One of my reasons for writing 'I Love Food 3' is to tell you of our great excitement about the building of our little distillery, that we started in 2014. Oliver and I were sitting in front of the fire one evening discussing a dilapidated steading on the estate. It was clearly visible from the main road and we agreed that it was letting down the look of the estate. We did not want to bulldoze it to the ground, and it was in the wrong place for a retail outlet. In a moment of inspiration, Oliver said “Why don’t we build a distillery – whisky is in your DNA!” He was correct, as my great-grandfather Sir George Macpherson-Grant, along with the famous distiller John Smith, had built Cragganmore Distillery in 1869. Unfortunately, my father had to sell his share of the distillery for tax reasons in the 1950s.
The distillery has been a true family collaboration Guy focussed his energy on the business plan and the structure; Edward oversaw the project management and the application for grant funding; I designed the interiors of the Long Gallery and the Family Room; and the whole project was overseen by Oliver. We are incredibly lucky that we have the perfect access and position on the A95 on Speyside, and that we benefit from seven beautiful springs on the hill behind the distillery. The distillery is totally integrated with the estate and sustainable. We grow our own spring barley that is used to make the whisky; our famous Aberdeen Angus cattle eat the draff; the pot ale fertilises our farm field; and the wind farm on the estate offsets the electricity. We are making whisky the old fashioned way.
I'd like to end this glimpse of the 'landmarks' in my life with some stories about my books. I wrote the first little ones because I had so many recipes, concocted and tried over the years of entertaining our corporate parties. So many people enjoyed them that I decided to write my first hard back book 'I Love Food', which has been an amazing success and is still selling after fifteen years and over fifteen re-prints. 'I Love Food 2' followed eight years later. 'Third Helpings' wasn't really on the cards, but I received so many lovely e-mails asking for a further taste that I couldn’t resist putting pen to paper again. In this book I have again included a selection of my favourite poems and sayings, along with photographs of some of my landmark events of the last two years. My beloved dogs have a section, of course, and they thoroughly approved of their special recipes, most of which were baked by my, 'doggie masterchef', my grand-daughter.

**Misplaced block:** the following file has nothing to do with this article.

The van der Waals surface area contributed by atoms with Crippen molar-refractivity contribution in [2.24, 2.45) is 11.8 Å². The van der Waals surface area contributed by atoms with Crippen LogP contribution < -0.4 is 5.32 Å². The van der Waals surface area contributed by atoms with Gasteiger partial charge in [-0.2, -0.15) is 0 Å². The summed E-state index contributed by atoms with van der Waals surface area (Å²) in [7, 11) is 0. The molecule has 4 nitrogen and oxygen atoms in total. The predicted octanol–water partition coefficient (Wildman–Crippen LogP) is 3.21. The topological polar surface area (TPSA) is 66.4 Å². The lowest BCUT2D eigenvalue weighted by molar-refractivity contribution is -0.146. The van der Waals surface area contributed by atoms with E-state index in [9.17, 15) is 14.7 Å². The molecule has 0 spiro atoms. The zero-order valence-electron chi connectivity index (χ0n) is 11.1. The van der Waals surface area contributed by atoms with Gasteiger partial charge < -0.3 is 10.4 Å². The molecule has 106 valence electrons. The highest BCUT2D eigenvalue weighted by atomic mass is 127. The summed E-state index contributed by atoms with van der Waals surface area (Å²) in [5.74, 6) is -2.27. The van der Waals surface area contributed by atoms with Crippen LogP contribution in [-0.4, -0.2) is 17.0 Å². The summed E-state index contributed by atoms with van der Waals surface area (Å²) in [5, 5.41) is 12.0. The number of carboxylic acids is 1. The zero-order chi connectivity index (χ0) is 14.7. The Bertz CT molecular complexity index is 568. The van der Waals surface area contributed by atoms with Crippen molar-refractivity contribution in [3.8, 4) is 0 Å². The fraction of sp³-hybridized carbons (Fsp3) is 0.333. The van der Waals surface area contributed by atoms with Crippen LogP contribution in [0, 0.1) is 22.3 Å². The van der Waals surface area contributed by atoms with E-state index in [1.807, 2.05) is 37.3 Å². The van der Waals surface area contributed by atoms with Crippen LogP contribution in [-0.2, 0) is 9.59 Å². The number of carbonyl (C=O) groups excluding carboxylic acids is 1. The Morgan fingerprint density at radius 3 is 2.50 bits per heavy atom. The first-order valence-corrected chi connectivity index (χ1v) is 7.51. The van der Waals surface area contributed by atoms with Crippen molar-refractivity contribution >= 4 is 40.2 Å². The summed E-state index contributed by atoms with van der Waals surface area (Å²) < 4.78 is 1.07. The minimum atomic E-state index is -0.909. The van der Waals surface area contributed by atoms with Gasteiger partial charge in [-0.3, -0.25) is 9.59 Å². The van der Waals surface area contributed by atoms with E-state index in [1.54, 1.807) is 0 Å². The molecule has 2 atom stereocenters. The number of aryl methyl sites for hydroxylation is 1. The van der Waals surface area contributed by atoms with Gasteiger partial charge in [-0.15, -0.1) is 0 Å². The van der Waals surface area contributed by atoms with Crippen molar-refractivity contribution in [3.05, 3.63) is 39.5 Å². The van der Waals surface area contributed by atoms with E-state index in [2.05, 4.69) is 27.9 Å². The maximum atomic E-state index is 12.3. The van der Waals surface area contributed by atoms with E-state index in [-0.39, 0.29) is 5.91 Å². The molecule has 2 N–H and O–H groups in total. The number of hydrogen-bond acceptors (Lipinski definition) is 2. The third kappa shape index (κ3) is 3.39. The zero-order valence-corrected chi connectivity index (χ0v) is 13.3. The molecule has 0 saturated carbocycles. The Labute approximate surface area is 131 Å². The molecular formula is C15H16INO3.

You might think, if you watch television, that everyone aspires to cooking like a celebrity chef, but in reality few of us have the time. I don't presume at all to be a ‘master chef’ – just a home cook who loves traditional food. I have two recipe categories; ‘posh food’ and ‘comfort food’, and in my books I try to show how even easy recipes can be made ‘simply elegant’.
'I Love Food' and 'I Love Food 2' have been enormous fun, and because of them I have made such lovely friends and acquaintances. The two books have found their way to most of the British Royal Family and some of the European Royal families, as well as the White House. Several years ago, just before Christmas, I had a call from an American lady saying that she was going to spend the holiday with very special friends who had everything, but she thought they wouldn’t have my book. Could I sign it for them? The first book was to be signed 'to Barbara', and the second was for Laura! What a privilege to have my little books in the White House! One other very special story concerns the occasion when I was given the privilege of presenting Her Majesty The Queen with her 80th birthday present on behalf of the Scottish Lord Lieutenants. While waiting for Her Majesty to arrive, her Private Secretary turned to me and asked if I wrote cook books. “Yes”, I replied. He then went on to tell me that he had just come from the kitchen where, while he was talking to the head chef, his eyes had alighted on a very scruffy book filled with post-it notes. He asked the chef if he used 'I Love Food', to which chef replied “Constantly, look at the post-it notes; in fact, we are having one of her puddings today”!
After many years at Ballindalloch Castle, we have now 'downsized' to Pitchroy Lodge, a delightful house looking over the River Spey to Ben Rinnes, and our eldest son, Guy, and his family have moved into the Castle; this is wonderful as I was the last in my family and there were no brothers or sisters or close cousins to inherit.
Pitchroy has an interesting history. It was rented for many years by Captain W.E. Johns of 'Biggles' fame, and many of his books were written here. Also, Her Majesty the late Queen Mother fished here with her nephew, the late Lord Elphinstone.
I do hope you have enjoyed my introduction. I have been so lucky to have been given such a wonderful and varied life, and I feel privileged at my age still to have a very full one, with many challenges and great happiness. I only hope that I have given back a little to this world as well. I would like to end with one of my favourite poems, ‘Success’ by Bessie Anderson Stanley; I find her words so inspiring.
She has achieved success who has lived well laughed often and loved much;
Who has gained the respect of intelligent men and the love of little children;
Who has filled her niche and accomplished her task;
Who has left the world better than she found it;
Who has looked for the best in others and given the best she had;